emily bowes

flufferbun@aol.com
emily bowes


Feb 06, 1998
1:39 AM

Dear J. D. Salinger, Nobody made me read your books, I wanted too. I am

searching for my Holden Caulfield. Your writing is a big influence on my writing. Did

you have a hard time getting published? Did you like school? I am an English major at

EKU and I hope someday to be a great writer...or just a writer. I would like once before I

die to shake your hand. I respect your idea of privacy but I would like to thank you for

creating a character that I love. In some ways I think I already know you, I think me and

you would be friends. I want to say something that expresses how important you are but I

can''t. You have got me through a lot of shit and I will continue to search for my Holden.

Thank You for your magical words.


Missy Powell


Feb 04, 1998
4:43 PM

Dear J. D. Salinger,I''ve read all of your stories and am convinced, my pal, that all of

your stars are definitely out. Thank you so much for giving us your loot. I am waiting

patiently for Hapworth and hope that you will soon enlighten us with more. Long live the

Glass Family.







Z_pruittce@titan.sfasu
Eryk Pruitt


Feb 04, 1998
12:04 AM

Dear J. D. Salinger,



I just wanted to drop a little note saying, "If you want to remain out of the public eye. .

.more power to you."



Frankly, it''s your life and your work, which makes it your decision. Live well.







Sincerely,







Jerrad Mills

jsm0120@acs.tamu
Jerrad Mills


Feb 04, 1998
9:44 AM

Dear J. D. Salinger,



I am from Germany and even here we read your book "The Catcher In The Rye" and it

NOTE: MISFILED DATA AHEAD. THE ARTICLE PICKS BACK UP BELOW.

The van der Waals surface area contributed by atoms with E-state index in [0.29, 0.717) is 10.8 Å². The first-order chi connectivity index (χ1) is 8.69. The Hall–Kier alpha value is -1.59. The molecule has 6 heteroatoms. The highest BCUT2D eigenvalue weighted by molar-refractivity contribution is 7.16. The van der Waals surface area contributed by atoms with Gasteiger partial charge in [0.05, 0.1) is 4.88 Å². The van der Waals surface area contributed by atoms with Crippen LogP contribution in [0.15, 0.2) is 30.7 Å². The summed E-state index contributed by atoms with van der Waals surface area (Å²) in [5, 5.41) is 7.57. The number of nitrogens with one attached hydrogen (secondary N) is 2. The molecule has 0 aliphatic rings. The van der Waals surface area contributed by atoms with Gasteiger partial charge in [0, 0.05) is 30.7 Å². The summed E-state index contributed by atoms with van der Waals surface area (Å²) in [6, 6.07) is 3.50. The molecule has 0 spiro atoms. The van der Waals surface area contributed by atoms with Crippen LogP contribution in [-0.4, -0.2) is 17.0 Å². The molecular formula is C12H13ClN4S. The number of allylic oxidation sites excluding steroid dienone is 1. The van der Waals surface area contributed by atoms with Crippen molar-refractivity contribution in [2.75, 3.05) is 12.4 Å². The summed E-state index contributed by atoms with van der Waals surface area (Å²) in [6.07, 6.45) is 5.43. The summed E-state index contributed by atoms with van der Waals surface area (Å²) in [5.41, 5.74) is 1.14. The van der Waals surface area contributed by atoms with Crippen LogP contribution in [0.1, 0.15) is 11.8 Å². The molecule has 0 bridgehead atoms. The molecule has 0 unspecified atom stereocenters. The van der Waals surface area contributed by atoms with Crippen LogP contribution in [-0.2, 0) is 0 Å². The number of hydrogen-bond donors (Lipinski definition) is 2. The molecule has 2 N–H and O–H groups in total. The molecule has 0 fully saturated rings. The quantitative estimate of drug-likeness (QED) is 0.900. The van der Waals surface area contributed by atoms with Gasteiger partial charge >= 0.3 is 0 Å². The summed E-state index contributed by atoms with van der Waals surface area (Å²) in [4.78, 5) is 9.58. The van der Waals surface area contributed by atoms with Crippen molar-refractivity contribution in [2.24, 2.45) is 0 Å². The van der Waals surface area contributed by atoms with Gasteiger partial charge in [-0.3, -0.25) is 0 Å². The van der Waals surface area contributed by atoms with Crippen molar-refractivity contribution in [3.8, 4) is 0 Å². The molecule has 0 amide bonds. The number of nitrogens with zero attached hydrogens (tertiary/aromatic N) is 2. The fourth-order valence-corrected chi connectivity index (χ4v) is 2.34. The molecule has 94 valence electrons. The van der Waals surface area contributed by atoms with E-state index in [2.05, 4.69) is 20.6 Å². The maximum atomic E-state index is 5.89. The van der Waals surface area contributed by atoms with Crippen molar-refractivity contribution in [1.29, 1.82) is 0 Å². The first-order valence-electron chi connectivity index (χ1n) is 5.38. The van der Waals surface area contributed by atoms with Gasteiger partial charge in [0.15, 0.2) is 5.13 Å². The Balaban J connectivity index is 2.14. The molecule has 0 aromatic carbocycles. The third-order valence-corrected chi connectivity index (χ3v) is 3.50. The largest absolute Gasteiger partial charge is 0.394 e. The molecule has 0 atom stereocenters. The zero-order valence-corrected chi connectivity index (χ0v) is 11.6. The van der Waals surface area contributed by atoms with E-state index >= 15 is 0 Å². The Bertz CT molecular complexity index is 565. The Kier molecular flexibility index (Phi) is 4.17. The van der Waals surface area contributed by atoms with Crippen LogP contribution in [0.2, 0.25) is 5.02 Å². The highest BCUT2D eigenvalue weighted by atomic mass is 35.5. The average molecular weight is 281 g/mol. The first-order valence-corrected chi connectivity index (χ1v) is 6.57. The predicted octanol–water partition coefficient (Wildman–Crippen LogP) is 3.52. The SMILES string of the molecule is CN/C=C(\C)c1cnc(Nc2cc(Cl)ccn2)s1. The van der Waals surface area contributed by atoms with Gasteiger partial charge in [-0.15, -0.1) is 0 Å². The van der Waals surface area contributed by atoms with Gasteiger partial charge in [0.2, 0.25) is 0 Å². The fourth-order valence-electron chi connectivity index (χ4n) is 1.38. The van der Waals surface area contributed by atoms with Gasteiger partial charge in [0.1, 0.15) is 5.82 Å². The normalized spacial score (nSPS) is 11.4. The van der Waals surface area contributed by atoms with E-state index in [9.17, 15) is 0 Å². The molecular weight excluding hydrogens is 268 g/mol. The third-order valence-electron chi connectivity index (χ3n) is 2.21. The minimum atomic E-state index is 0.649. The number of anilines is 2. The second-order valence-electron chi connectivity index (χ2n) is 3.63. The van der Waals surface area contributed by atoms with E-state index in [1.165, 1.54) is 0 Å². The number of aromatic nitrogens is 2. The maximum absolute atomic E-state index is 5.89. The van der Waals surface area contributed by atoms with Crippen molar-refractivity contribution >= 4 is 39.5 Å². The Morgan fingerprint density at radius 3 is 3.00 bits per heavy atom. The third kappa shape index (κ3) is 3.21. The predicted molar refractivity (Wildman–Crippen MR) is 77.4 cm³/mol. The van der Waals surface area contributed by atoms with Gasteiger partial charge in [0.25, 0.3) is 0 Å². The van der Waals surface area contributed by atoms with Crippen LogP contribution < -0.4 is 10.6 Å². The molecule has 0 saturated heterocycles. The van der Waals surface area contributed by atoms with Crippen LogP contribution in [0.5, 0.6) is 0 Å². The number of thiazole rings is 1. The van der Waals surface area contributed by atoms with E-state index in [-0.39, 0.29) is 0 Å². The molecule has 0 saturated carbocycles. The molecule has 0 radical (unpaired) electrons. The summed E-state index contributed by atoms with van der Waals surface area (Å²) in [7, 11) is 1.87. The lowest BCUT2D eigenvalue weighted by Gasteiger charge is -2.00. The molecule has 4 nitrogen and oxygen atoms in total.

really facinated and still fascinates me. I guess it is the funny writing and the



hidden messages. This Holden C. guy kind of remembered me of somebody I know since

19



years, me. Since I don''t have my own Internet I need to make this a short letter.



So I just want to wish you the best, and tell you that your book made me write to



an author the first time. Concerning to Holden''s behaviour this is a real good sign.



I hope you get to read all these letters and that the letter wasn''t PHONY.



P.S. I am sure you saved a few kids.




Joerg


Feb 03, 1998
6:16 PM

Dear J. D. Salinger,







The first time I read "The Catcher in the Rye" I was 13 years old. I''ve heard about the book

a year before but in my country (Chile) there was not available. After looking at it in every

bookstore in Santiago, I get a copy of the Argentine edition called "El cazador oculto"

(something like "the hidden hunter").







After I read it I just went crazy. I bought the most similar Holden?s Caulfield hat I could

find, and begun a search of others of your books. My behavior was "inspired" by him,

everything I did was made the way I though Holden would act. ( I even asked some taxi

drivers about the ducks in the lagoon of a park we have here)







I remember that I read "A perfect day for Bananafish" in my school. I was in a free hour,

just before the end of the classes. When I reached the last sentence I was absolutely

touched by it. I just couldn''t believe it. I wanted to cry but I was surrounded by a lot of

people. I felt so lonely between that crowd. It was me and my book, just the two of us...







Without knowing it, you became my hero. Your stories helped me in a bad time, and made

me feel fine, when everything looked bad. I loved "The Laughing Man" (the best superhero

I''ve ever found), and "Seymour, an introduction". They made me smile, laugh and even

cry. I felt that everything was written specially for me.







Now I am 20 years old, I can say that J.D Salinger is one of the most important man in my

life. I don''t know you, and I think that I will never see you, but what you wrote about 40